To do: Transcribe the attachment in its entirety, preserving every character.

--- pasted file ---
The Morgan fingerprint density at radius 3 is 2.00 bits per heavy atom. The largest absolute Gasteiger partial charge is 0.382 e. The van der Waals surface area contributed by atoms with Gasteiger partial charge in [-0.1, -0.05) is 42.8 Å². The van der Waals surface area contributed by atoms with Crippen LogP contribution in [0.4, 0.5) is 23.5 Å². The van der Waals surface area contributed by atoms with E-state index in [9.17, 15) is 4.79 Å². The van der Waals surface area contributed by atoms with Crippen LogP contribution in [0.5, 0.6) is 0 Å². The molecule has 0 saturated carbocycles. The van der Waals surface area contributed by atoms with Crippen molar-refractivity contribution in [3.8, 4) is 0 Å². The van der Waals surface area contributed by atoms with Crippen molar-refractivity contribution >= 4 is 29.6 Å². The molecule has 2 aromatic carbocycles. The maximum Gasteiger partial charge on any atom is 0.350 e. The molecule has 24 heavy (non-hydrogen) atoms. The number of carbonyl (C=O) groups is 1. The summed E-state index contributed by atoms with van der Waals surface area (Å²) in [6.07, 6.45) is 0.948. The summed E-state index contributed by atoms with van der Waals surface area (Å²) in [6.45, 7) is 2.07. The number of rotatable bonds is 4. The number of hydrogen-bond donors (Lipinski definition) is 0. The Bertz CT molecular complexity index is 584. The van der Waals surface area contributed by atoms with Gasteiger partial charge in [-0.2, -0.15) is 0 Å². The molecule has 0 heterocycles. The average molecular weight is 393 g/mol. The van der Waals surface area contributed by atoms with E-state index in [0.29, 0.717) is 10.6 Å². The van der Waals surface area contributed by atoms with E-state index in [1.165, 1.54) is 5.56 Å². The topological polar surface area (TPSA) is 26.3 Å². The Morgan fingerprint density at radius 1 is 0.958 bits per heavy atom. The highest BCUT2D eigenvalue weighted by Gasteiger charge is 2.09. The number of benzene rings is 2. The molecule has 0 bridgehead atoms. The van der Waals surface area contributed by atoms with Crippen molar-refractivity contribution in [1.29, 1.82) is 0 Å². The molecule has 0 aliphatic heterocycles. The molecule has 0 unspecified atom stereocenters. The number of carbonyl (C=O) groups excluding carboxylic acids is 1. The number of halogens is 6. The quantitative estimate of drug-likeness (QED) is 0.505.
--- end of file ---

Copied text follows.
The Morgan fingerprint density at radius 3 is 2.00 bits per heavy atom. The largest absolute Gasteiger partial charge is 0.382 e. The van der Waals surface area contributed by atoms with Gasteiger partial charge in [-0.1, -0.05) is 42.8 Å². The van der Waals surface area contributed by atoms with Crippen LogP contribution in [0.4, 0.5) is 23.5 Å². The van der Waals surface area contributed by atoms with E-state index in [9.17, 15) is 4.79 Å². The van der Waals surface area contributed by atoms with Crippen LogP contribution in [0.5, 0.6) is 0 Å². The molecule has 0 saturated carbocycles. The van der Waals surface area contributed by atoms with Crippen molar-refractivity contribution in [3.8, 4) is 0 Å². The van der Waals surface area contributed by atoms with Crippen molar-refractivity contribution >= 4 is 29.6 Å². The molecule has 2 aromatic carbocycles. The maximum Gasteiger partial charge on any atom is 0.350 e. The molecule has 24 heavy (non-hydrogen) atoms. The number of carbonyl (C=O) groups is 1. The summed E-state index contributed by atoms with van der Waals surface area (Å²) in [6.07, 6.45) is 0.948. The summed E-state index contributed by atoms with van der Waals surface area (Å²) in [6.45, 7) is 2.07. The number of rotatable bonds is 4. The number of hydrogen-bond donors (Lipinski definition) is 0. The Bertz CT molecular complexity index is 584. The van der Waals surface area contributed by atoms with Gasteiger partial charge in [-0.2, -0.15) is 0 Å². The molecule has 0 heterocycles. The average molecular weight is 393 g/mol. The van der Waals surface area contributed by atoms with E-state index in [0.29, 0.717) is 10.6 Å². The van der Waals surface area contributed by atoms with E-state index in [1.165, 1.54) is 5.56 Å². The topological polar surface area (TPSA) is 26.3 Å². The Morgan fingerprint density at radius 1 is 0.958 bits per heavy atom. The highest BCUT2D eigenvalue weighted by Gasteiger charge is 2.09. The number of benzene rings is 2. The molecule has 0 bridgehead atoms. The van der Waals surface area contributed by atoms with Crippen molar-refractivity contribution in [1.29, 1.82) is 0 Å². The molecule has 0 aliphatic heterocycles. The molecule has 0 unspecified atom stereocenters. The number of carbonyl (C=O) groups excluding carboxylic acids is 1. The number of halogens is 6. The quantitative estimate of drug-likeness (QED) is 0.505.